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The .357 Sig Pistol Cartridge for IPSC Competition Shooting?

The Sig Sauer P229 chambered for .357 Sig is currently used by both the US Secret Service and US Federal Air Marshall Service. Its use by these two organisations has increased both the Sig pistol’s and the .357 Sig’s appeal to the law enforcement market., Posted in Accesories

The .357 Sig Pistol Cartridge for IPSC Competition Shooting?
The .357 Sig Pistol Cartridge

THE .357 SIG pistol cartridge was produced in a joint venture between German firearms manufacturer Sig Sauer and the American ammunition manufacturer Federal Cartridge Company. While it is based on a .40 S&W cartridge case necked down to accept a 9mm  ( 0.355 inch ) bullet, the .357 Sig cartridge case is slightly longer than the .40 S&W.

.357 Sig

The .357 Sig was developed for law enforcement use to try and duplicate the performance of the .357 Magnum revolver round and now also sees increasing use in IPSC competition shooting as well. Like many other calibres, it is slightly misnamed, as the .357 Sig actually uses .355 inch ( 9mm ) diameter bullets.


The .357 Magnum revolver round when loaded with 125 grain JHP bullets was the favourate load carried by law enforcement in their revolvers. Reviews of both police and self defence shootings showed this caliber to have a 90 % plus effectiveness rating.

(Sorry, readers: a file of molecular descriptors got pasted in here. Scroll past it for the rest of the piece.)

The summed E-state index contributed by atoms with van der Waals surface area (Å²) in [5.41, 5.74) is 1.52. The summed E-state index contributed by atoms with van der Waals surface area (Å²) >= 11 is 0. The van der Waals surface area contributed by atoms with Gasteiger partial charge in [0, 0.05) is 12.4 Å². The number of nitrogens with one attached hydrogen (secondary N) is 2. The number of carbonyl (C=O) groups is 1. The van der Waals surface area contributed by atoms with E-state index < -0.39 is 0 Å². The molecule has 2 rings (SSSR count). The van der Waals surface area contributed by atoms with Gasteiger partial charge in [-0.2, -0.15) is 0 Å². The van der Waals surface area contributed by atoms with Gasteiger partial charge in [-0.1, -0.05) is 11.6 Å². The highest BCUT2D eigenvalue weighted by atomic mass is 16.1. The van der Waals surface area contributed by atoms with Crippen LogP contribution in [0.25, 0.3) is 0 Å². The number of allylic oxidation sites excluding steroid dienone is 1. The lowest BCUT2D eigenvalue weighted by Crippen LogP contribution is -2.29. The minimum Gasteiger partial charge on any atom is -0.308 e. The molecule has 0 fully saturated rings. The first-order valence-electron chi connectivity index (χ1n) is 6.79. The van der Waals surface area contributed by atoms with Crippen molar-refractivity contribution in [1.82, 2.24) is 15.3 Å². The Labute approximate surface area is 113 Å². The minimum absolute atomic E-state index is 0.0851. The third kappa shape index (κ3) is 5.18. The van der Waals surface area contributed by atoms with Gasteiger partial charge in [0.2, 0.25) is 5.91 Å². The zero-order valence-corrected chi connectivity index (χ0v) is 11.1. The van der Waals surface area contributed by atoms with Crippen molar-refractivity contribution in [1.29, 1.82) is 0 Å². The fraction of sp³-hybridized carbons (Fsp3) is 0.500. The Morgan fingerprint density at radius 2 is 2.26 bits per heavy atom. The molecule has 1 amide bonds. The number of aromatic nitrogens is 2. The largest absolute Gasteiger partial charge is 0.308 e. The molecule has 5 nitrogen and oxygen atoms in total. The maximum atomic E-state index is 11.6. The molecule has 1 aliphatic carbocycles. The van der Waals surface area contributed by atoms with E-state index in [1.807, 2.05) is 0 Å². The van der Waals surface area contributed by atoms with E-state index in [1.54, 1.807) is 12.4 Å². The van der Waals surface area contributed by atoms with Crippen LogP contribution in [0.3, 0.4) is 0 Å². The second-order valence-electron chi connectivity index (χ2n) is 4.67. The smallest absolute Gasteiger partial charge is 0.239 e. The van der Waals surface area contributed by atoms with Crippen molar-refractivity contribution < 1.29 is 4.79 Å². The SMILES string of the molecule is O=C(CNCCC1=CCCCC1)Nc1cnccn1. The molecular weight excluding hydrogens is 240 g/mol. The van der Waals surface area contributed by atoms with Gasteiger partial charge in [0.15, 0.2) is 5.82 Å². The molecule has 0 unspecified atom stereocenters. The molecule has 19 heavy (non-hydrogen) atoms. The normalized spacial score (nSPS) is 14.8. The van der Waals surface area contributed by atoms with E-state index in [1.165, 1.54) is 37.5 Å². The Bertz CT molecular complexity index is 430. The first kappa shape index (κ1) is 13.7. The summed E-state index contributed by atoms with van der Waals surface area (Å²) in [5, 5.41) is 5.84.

Developed in 1994, the new cartridge was named "357" to highlight its purpose, which was to duplicate the performance of 125 grain .357 Magnum round fired from a four inch barreled revolver, in a cartridge designed to be used in a semi automatic pistol. Until the .357 Sig, there was no practical semi automatic pistol round with comparable performance to the 125 grain .357 Magnum revolver round. In examining law enforcement and civilian self defense shootings in the USA it showed that in the .357 Magnum calibre a 125 grain jacketed hollow point ( JHP ) bullet fired from a four or six  inch barreled revolver at 1350 to 1450 feet per second ( fps ) was over 90 % successful at stopping an assalent with one solid torso shot. The switch from revolvers to semi automatic pistols for law enforcement use in the USA started in the late 1980’s and accelerated in the early 1990’s. Before the transistion was complete the most common round that officers carried in their three fifty sevens was the 125 grain JHP.


The .357 Sig cartridge was developed to duplicate the performance of the .357 Magnum 125 grain JHP revolver round in a cartridge designed to be used in a semi automatic pistol.

.357 Sig Devlopment

The .357 Sig provided a self defense cartridge to duplicate the performance of a 125 grain .357 Magnum, but from a semi automatic pistol. The .357 Sig was the first modern bottleneck commercial handgun cartridge since the early 1960s, when Remington introduced the .22 Remington Jet (1961), which necked a .357 Magnum case down to take a .22 caliber bullet, and the .221 Remington Fireball (1963). Soon after the .357 Sig, other bottleneck commercial handgun cartridges appeared. The .400 Corbon (1996) necked the .45 ACP down to .40 calibre; the .25 NAA (1999), necked the .32 ACP down to .25 calibre; and the .32 NAA (2002), necked the .380 ACP down to .32 ACP calibre.